Making free throws paid off in a big way for Clemson's Milton Jennings on Sunday in the Tigers' 77-70 victory over Virginia Tech at Littlejohn Coliseum.
The 6-foot-9 Jennings made 18 trips to the free-throw line and made 16 of those attempts as he scored a career-high 28 points in the win. Jennings free-throw efforts tied for the second-most made in school history. Butch Zatezal made all 17 attempts in a game against Maryland in 1969.
"Milton (Jennings) played outstanding and hit a lot of clutch free throws," Brad Brownell said. "He rebounded the ball and was terrific down the stretch."
Jennings hauled down 14 rebounds for the Tigers, also a career high. Damarcus Harrison also set a career mark with 19 points for the Tigers (11-8, 3-4).
Erick Green, the nation's leading scorer who was coming off a 35-point performance against Virginia on Thursday, paced Virginia Tech (11-8, 3-3) with 25 points. But Green struggled in the second half, scoring his first bucket with less than 40 seconds left in the half.
Green, naturally, was unhappy with his effort.
"Very unhappy," he said. "I had a chance to make a lot of plays and I didn't do it. I shot the ball terrible from the field."
Virginia Tech coach James Johnson lamented a missed opportunity to come away with a road victory.
"All year long, this team has fought. They've worked hard, they've never quit, and they've never given up," he said. "They got down 12-0 and came back and took the lead on the road. Under four minutes, we're on the free-throw line with an opportunity to take another lead, and we miss the free throw."
While the Hokies missed crucial free throws, the Tigers made theirs, and that was the difference. For the game, Clemson converted 23 of 29 from the charity stripe -- a season-high 79.3 percent. Virginia Tech made 23 of 32 from the line.
The Hokies erased that early double-digit deficit and took the lead 59-58 with just over three minutes to play. But that's when Jennings and Harrison took over from the free-throw line and from behind the 3-point arc.
A free throw by Jennings and a 3-point shot by Harrison put the Tigers up 64-60, and they never trailed again. Two more free throws and a bucket by Jennings and the Tigers led 68-62, and Clemson coasted from there.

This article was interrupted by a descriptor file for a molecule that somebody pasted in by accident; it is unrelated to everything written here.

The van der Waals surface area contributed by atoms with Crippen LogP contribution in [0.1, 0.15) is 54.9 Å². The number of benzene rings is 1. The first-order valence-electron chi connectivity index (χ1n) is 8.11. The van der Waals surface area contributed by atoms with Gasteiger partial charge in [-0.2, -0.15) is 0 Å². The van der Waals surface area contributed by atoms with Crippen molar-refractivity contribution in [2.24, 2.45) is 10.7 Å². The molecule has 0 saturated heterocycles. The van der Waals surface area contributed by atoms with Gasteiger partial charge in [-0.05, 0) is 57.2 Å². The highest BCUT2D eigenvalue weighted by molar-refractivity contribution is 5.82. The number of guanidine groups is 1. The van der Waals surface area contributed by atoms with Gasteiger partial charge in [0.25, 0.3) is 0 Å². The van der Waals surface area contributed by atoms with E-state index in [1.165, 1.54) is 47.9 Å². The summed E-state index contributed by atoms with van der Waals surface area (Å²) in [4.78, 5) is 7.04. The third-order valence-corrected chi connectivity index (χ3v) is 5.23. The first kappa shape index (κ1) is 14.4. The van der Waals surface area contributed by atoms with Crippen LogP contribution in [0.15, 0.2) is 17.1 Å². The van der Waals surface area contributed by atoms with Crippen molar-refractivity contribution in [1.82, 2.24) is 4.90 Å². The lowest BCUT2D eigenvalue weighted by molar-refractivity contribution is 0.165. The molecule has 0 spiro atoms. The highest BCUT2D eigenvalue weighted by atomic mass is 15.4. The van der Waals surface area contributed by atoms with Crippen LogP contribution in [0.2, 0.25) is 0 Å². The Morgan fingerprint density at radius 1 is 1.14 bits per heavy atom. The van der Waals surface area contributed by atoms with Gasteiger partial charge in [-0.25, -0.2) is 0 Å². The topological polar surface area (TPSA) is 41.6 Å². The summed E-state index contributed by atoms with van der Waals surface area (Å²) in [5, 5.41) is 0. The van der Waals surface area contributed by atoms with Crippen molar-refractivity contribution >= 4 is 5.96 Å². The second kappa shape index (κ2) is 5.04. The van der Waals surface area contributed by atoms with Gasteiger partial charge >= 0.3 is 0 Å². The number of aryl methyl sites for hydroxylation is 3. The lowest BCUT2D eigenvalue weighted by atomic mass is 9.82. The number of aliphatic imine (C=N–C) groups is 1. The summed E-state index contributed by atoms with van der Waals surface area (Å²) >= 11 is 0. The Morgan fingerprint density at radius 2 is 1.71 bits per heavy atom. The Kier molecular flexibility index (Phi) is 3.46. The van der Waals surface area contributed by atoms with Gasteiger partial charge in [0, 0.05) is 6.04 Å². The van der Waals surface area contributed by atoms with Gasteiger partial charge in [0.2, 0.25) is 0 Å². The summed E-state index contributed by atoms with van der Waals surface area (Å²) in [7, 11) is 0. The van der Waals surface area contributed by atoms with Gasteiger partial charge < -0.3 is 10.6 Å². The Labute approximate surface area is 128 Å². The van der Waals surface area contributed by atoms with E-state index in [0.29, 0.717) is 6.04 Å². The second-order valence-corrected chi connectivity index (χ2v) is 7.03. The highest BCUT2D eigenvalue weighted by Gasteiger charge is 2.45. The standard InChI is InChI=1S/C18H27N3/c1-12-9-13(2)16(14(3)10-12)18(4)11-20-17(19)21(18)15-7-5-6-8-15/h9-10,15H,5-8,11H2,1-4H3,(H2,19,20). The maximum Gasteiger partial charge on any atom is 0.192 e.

"Damarcus Harrison played like the guy I saw when I was recruiting him a couple of years ago," Brownell said "He was outstanding and played with so much more confidence. Harrison has had a great year for us defensively; he just hasn't played as well offensively as we thought he would."
Harrison went 6-for-10 from the field, including 3 of 7 from long distance. Clemson made 10 of 21 3-point shots.
Clemson jumped out to a 12-0 lead, forcing Virginia Tech into an 0-for-10 start from the field. Green finally stopped the bleeding for the Hokies with five straight points.
Clemson maintained a six-to-eight-point margin for most of the first half until the Hokies went on a 12-2 run to tie the game at 33 at intermission. Green scored 10 of Virginia Tech's points in the run.
The Hokies took their first lead at 36-35.
The lead seesawed and Clemson led 50-47 when Brownell was whistled for the first technical foul of his career. The Hokies tied the game a minute later but Harrison connected from long range to put Virginia Tech back on top.
NOTES: Clemson came into Sunday's game averaging five 3-pointers a game and, made 10 of them against the Hokies. ... The Tigers were the 12th team to hit eight or more 3-pointers against Tech this season. ... K.J. McDaniels and Harrison combined to hit eight of the Tigers' 10 3-pointers. ... The Tigers' Booker was battling the flu. He played 38 minutes, scored three points, and had 10 rebounds and three blocks.